Jay Weatherill’s energy plan involves the construction of a government-owned 250MW gas-fired power plant to provide emergency back-up power and system stability services for South Australians, and power for his resources minister to instruct the owners of Pelican Point to turn it on. Yet his plans for cheaper gas, or any gas, will not work quickly and possibly will not work at all. Laura Tingle in an excellent article published under the title of Power sources: steaming Premiers and Pumped PMs tells us that on the futures market on Wednesday, the June contract for electricity in Victoria hit $147.50 per megawatt hour, compared to a price for the March contract of just $80 as energy traders put a price on the closure of Hazelwood in Victoria at the end of March.
Meanwhile a group of former BHP Billiton and BP executives is consulting with SA to build a private equity funded power station, using gas from a floating regasification plant sourcing gas from the North West Shelf and from Singapore, some of which may actually come from the Cooper Basin in the state’s north via Gladstone.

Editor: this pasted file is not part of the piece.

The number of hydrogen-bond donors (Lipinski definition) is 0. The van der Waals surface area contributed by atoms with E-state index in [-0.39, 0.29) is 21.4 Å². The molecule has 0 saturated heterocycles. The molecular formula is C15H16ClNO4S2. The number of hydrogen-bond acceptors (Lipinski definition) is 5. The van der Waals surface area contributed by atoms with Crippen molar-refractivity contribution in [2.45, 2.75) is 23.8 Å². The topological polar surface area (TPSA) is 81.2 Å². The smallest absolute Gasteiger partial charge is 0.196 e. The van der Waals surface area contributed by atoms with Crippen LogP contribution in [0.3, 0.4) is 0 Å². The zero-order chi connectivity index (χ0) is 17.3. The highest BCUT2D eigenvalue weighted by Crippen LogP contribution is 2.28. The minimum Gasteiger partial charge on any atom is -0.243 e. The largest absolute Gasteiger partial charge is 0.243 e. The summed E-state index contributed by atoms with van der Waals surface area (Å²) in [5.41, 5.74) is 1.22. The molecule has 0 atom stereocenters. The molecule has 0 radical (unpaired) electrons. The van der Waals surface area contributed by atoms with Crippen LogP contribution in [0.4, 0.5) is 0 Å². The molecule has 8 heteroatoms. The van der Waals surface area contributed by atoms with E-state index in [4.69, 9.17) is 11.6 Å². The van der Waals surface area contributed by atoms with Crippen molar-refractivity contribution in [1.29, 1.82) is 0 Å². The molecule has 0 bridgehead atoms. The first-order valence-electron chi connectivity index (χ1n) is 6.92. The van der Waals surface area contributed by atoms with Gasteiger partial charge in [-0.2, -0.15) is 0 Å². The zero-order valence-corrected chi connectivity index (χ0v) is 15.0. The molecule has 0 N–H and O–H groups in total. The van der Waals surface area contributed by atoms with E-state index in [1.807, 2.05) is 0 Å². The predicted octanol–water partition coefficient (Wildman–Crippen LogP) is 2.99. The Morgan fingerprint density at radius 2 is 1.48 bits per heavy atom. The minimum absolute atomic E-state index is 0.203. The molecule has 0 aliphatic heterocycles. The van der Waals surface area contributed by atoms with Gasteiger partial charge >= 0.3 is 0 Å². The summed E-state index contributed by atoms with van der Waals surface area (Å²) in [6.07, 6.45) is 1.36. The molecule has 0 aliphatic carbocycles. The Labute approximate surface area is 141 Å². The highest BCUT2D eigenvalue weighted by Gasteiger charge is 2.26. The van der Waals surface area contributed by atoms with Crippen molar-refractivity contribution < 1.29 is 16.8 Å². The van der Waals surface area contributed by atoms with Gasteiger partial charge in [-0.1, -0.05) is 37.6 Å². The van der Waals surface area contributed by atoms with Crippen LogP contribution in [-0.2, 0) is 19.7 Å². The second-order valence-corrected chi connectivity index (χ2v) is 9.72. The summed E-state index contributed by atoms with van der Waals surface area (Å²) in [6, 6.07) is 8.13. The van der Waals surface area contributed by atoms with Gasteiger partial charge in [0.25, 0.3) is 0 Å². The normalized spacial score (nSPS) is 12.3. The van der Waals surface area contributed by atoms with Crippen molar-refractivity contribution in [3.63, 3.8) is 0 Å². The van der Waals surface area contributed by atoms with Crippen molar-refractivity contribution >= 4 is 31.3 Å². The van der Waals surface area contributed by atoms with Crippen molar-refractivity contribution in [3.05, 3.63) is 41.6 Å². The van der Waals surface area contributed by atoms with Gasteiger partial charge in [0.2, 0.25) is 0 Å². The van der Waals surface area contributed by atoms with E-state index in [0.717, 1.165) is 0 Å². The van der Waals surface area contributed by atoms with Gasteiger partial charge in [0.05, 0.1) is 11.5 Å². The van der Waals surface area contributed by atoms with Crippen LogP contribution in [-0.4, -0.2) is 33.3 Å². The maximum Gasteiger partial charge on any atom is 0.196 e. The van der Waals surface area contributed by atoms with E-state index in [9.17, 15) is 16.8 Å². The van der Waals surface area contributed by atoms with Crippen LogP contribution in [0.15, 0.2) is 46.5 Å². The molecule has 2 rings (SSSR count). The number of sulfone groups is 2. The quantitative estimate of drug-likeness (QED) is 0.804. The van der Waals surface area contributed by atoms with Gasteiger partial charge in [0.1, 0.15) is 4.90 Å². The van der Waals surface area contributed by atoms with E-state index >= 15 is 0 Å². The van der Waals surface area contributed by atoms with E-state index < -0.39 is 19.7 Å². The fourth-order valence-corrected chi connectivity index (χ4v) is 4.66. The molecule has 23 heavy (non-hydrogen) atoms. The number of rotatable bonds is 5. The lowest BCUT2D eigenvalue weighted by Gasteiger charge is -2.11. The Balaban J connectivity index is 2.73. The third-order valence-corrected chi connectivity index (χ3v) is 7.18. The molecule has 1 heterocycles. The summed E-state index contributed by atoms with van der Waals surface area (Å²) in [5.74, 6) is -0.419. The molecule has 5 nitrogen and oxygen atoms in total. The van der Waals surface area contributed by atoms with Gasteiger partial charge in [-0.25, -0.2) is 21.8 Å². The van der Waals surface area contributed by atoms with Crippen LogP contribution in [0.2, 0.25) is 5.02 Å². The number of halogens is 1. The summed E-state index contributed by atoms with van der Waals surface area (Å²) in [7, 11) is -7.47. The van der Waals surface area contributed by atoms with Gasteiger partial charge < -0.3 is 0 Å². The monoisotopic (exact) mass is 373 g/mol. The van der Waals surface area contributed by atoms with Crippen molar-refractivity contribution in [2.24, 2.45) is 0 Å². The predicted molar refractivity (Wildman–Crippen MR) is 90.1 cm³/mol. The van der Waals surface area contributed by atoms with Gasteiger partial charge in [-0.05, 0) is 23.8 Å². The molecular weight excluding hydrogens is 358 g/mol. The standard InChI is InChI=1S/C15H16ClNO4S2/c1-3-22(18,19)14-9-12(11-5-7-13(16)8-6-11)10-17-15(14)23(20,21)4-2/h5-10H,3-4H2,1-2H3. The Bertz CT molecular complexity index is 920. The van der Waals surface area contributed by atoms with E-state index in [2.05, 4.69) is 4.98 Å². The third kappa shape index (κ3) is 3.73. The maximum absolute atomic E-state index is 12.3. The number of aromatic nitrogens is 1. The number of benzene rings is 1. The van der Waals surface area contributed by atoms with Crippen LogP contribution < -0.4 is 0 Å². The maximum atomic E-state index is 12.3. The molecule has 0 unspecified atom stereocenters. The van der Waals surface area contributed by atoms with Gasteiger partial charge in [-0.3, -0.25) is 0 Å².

Is this for real, and how did we get into this ridiculous mess? Continue reading Gas to burn
Malcolm Turnbull has now, for reasons best known to himself, elevated “energy crisis” to a “national security” issue. Ben Potter puts the situation well:
A decade of fighting over renewable energy, carbon prices and fossil fuels has left Australia with some of the world’s dirtiest and costliest energy – a bitter yield from historical abundance.
Three years ago, manufacturers began complaining they couldn’t get gas, and 18 months ago the South Australian grid started to wobble.
Now, electricity and gas prices across the eastern states are two to three times their levels only a couple of years ago.
Gas exporters overcommitted to foreign buyers; the federal government mismanaged renewable energy and the regulatory apparatus – and politicians responsible for it – are frozen in the headlights.
Continue reading Solutions to the energy crisis
Thomas Frank has recently been in Australia, spruiking his book Listen, Liberal or Whatever Happened to the Party of the People. He told Richard Fidler that
He told Fidler that Democrats believed that if people felt they had been left behind (“the deplorables”) it was because that is what they deserved. They had made the wrong choices, studied the wrong subjects, or hadn’t tried hard enough. Continue reading How Bill Clinton and Barack Obama prepared the ground for Donald Trump
It has emerged that Donald Trump was from youth a regular church-goer and an enormous admirer of his pastor, one Norman Vincent Peale, whose 1952 book The Power of Positive Thinking was translated into 15 languages, remained on the New York Times best-seller list for 186 weeks and sold 5 million copies.